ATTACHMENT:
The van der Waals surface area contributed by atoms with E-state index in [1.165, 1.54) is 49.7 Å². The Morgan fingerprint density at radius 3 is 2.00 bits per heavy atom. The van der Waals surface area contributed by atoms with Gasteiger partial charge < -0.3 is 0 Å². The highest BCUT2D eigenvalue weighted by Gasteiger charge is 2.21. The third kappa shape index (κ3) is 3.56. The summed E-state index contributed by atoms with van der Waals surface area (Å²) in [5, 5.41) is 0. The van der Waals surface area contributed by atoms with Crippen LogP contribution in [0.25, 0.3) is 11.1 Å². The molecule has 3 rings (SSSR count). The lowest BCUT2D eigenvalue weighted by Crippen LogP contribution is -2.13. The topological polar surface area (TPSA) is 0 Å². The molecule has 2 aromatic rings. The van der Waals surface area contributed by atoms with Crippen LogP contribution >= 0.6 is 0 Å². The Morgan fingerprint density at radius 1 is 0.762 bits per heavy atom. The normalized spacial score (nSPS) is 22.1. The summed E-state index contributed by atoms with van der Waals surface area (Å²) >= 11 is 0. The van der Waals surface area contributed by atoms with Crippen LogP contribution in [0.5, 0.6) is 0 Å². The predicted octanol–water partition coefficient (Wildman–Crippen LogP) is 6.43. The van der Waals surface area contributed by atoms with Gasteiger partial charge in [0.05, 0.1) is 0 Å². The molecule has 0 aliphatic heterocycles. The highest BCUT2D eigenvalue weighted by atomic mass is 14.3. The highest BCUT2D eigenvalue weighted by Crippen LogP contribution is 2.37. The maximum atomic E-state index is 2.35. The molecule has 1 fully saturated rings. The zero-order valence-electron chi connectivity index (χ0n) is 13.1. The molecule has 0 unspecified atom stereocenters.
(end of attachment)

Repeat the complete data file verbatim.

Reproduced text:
The van der Waals surface area contributed by atoms with E-state index in [1.165, 1.54) is 49.7 Å². The Morgan fingerprint density at radius 3 is 2.00 bits per heavy atom. The van der Waals surface area contributed by atoms with Gasteiger partial charge < -0.3 is 0 Å². The highest BCUT2D eigenvalue weighted by Gasteiger charge is 2.21. The third kappa shape index (κ3) is 3.56. The summed E-state index contributed by atoms with van der Waals surface area (Å²) in [5, 5.41) is 0. The van der Waals surface area contributed by atoms with Crippen LogP contribution in [0.25, 0.3) is 11.1 Å². The molecule has 3 rings (SSSR count). The lowest BCUT2D eigenvalue weighted by Crippen LogP contribution is -2.13. The topological polar surface area (TPSA) is 0 Å². The molecule has 2 aromatic rings. The van der Waals surface area contributed by atoms with Crippen LogP contribution >= 0.6 is 0 Å². The Morgan fingerprint density at radius 1 is 0.762 bits per heavy atom. The normalized spacial score (nSPS) is 22.1. The summed E-state index contributed by atoms with van der Waals surface area (Å²) >= 11 is 0. The van der Waals surface area contributed by atoms with Crippen LogP contribution in [0.5, 0.6) is 0 Å². The predicted octanol–water partition coefficient (Wildman–Crippen LogP) is 6.43. The van der Waals surface area contributed by atoms with Gasteiger partial charge in [0.05, 0.1) is 0 Å². The molecule has 0 aliphatic heterocycles. The highest BCUT2D eigenvalue weighted by atomic mass is 14.3. The highest BCUT2D eigenvalue weighted by Crippen LogP contribution is 2.37. The maximum atomic E-state index is 2.35. The molecule has 1 fully saturated rings. The zero-order valence-electron chi connectivity index (χ0n) is 13.1. The molecule has 0 unspecified atom stereocenters.